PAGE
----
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Only a radical change can save education

Editor's Viewpoint

Published 22/04/2016

Provision of education is one of the fundamental duties of any administration, and if our policymakers fail in that task then they will not be readily forgiven, nor should they be
Provision of education is one of the fundamental duties of any administration, and if our policymakers fail in that task then they will not be readily forgiven, nor should they be

The quality of education delivered to our children - albeit with some reservations over performances in parts of the non-grammar sector - has always been a source of pride. Annually, those coming out of the grammar schools have been among the highest achievers in the UK.

Therefore, warnings delivered from an influential and representative group of organisations from all sectors of post-primary schools that quality could be compromised by swingeing budget cuts should set alarm bells ringing right across the province.

Provision of education is one of the fundamental duties of any administration, and if our policymakers fail in that task then they will not be readily forgiven, nor should they be.

Consider the impact that the organisations which represent 80 schools say the £72m cut in the Department of Education's resource budget will have in the coming financial year: shorter school days, a restricted subject list at A-level and GCSE, larger class sizes, greater use of non-specialist teachers, a poorer learning environment and reduced educational opportunities.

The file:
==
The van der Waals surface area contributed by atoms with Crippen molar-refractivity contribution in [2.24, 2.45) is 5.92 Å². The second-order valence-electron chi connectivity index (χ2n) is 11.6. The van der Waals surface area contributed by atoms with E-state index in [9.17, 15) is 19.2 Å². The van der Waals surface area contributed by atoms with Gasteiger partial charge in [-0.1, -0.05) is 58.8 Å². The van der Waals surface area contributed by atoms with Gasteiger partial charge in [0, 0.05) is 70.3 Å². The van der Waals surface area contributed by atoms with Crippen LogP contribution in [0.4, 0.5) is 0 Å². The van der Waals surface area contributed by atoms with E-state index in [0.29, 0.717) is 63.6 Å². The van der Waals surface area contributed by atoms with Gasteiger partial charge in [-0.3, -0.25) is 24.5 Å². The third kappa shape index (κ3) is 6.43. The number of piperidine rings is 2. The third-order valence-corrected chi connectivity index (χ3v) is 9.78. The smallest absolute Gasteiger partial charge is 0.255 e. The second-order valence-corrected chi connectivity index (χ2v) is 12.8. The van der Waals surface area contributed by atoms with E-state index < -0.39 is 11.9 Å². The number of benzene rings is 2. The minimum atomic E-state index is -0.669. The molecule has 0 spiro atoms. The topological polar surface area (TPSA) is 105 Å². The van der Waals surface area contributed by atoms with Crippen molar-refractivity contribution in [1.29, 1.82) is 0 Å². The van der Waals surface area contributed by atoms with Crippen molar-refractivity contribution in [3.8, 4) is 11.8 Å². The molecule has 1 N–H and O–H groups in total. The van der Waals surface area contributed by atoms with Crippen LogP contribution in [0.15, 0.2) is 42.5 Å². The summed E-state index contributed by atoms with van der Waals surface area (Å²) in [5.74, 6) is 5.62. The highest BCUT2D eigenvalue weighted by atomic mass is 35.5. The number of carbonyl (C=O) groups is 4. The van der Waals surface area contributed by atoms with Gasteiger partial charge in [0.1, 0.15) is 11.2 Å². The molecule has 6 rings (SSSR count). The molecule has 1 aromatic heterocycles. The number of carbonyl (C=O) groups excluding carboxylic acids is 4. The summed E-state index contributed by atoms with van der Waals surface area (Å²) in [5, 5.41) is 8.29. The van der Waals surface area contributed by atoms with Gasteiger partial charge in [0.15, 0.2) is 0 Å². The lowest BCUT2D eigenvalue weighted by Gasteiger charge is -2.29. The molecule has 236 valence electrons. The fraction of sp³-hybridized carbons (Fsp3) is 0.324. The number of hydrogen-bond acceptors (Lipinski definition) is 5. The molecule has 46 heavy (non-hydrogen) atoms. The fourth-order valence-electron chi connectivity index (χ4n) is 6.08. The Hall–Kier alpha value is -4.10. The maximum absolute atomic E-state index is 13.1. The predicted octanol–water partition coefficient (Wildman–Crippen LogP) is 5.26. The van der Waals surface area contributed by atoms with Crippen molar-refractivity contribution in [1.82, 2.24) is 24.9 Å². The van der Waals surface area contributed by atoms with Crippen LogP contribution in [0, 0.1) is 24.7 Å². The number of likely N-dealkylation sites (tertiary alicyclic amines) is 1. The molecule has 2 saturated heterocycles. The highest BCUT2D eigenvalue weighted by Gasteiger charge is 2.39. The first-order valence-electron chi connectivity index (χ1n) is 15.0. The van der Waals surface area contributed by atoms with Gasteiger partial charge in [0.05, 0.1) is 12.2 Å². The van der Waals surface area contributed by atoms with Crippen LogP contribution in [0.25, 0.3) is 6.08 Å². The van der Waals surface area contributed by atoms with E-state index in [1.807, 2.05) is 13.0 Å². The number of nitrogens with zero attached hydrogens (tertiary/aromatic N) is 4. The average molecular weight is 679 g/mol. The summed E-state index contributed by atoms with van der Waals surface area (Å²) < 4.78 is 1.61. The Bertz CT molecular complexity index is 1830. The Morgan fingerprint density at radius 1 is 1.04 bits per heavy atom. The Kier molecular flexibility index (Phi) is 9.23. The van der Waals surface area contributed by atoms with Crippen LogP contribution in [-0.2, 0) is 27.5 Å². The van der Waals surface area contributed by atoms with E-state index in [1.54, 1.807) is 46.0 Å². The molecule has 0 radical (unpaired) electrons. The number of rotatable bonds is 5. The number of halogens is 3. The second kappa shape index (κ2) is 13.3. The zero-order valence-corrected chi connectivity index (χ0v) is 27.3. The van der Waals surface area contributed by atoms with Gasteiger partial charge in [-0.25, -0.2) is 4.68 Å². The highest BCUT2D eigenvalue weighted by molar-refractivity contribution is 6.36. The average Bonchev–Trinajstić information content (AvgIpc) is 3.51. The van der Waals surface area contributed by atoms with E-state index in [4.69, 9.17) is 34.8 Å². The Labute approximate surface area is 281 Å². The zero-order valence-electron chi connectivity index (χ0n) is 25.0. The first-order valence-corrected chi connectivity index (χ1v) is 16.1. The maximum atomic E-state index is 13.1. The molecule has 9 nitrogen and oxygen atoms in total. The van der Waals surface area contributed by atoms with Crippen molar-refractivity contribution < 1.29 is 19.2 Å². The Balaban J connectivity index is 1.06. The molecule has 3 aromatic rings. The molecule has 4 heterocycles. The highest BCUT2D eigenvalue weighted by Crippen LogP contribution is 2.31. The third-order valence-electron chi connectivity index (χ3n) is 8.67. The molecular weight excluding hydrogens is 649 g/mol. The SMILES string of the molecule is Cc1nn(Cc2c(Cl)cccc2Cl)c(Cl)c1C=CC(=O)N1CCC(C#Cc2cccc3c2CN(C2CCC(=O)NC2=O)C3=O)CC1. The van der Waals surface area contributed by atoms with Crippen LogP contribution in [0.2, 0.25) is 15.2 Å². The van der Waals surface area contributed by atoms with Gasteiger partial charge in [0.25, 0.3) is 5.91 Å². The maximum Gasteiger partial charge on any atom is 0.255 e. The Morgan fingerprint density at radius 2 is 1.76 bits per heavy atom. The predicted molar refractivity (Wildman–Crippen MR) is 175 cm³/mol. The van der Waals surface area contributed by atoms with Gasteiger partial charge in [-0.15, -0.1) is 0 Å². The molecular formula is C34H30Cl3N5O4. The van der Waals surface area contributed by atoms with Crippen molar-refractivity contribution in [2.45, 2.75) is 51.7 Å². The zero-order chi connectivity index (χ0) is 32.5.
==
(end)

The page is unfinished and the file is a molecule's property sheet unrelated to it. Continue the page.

Their description of the future facing education here as a crisis is not over-stating the depth of the problem, which is exacerbated by increases in staff national insurance, superannuation and cost of living payments.

The generation of children going through our education system at present will be the wealth generators of the future. Increasingly, Northern Ireland is trying to build a knowledge economy, and that depends on children being given the best quality education possible. It is the knowledge and skill sets of this generation which will help create new enterprises and attract inward investors.

It is crucial that the STEM subjects are taught to the highest level, but education is also about equipping children with life, as well as employment, skills. So any diminution in the range of subjects available to pupils can only be to their detriment as rounded, well-informed and questioning young adults.

The education bodies have called for Stormont to step in to prevent a crisis developing, but given the finite resources available to the administration it is impossible to totally ringfence the education budget.

More radical ways of using the funding available need to be sought. Continuing to run a dual, duplicated system of education can only be seen as a waste of resources which, quite simply, we cannot afford.

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